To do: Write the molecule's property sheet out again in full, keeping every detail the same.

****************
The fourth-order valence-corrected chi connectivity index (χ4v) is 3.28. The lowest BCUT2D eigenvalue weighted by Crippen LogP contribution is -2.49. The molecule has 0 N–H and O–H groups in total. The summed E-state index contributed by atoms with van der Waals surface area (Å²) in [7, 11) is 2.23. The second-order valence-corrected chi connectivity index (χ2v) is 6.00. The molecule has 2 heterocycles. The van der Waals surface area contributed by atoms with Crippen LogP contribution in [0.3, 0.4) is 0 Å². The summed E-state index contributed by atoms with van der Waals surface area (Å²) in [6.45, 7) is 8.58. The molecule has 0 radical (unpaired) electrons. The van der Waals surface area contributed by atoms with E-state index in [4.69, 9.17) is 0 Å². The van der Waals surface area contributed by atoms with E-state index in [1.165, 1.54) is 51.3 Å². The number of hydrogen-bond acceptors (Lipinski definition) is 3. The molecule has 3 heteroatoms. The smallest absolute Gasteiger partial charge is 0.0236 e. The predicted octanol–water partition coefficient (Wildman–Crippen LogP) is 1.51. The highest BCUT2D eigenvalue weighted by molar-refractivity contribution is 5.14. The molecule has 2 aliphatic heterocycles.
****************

The fourth-order valence-corrected chi connectivity index (χ4v) is 3.28. The lowest BCUT2D eigenvalue weighted by Crippen LogP contribution is -2.49. The molecule has 0 N–H and O–H groups in total. The summed E-state index contributed by atoms with van der Waals surface area (Å²) in [7, 11) is 2.23. The second-order valence-corrected chi connectivity index (χ2v) is 6.00. The molecule has 2 heterocycles. The van der Waals surface area contributed by atoms with Crippen LogP contribution in [0.3, 0.4) is 0 Å². The summed E-state index contributed by atoms with van der Waals surface area (Å²) in [6.45, 7) is 8.58. The molecule has 0 radical (unpaired) electrons. The van der Waals surface area contributed by atoms with E-state index in [4.69, 9.17) is 0 Å². The van der Waals surface area contributed by atoms with E-state index in [1.165, 1.54) is 51.3 Å². The number of hydrogen-bond acceptors (Lipinski definition) is 3. The molecule has 3 heteroatoms. The smallest absolute Gasteiger partial charge is 0.0236 e. The predicted octanol–water partition coefficient (Wildman–Crippen LogP) is 1.51. The highest BCUT2D eigenvalue weighted by molar-refractivity contribution is 5.14. The molecule has 2 aliphatic heterocycles.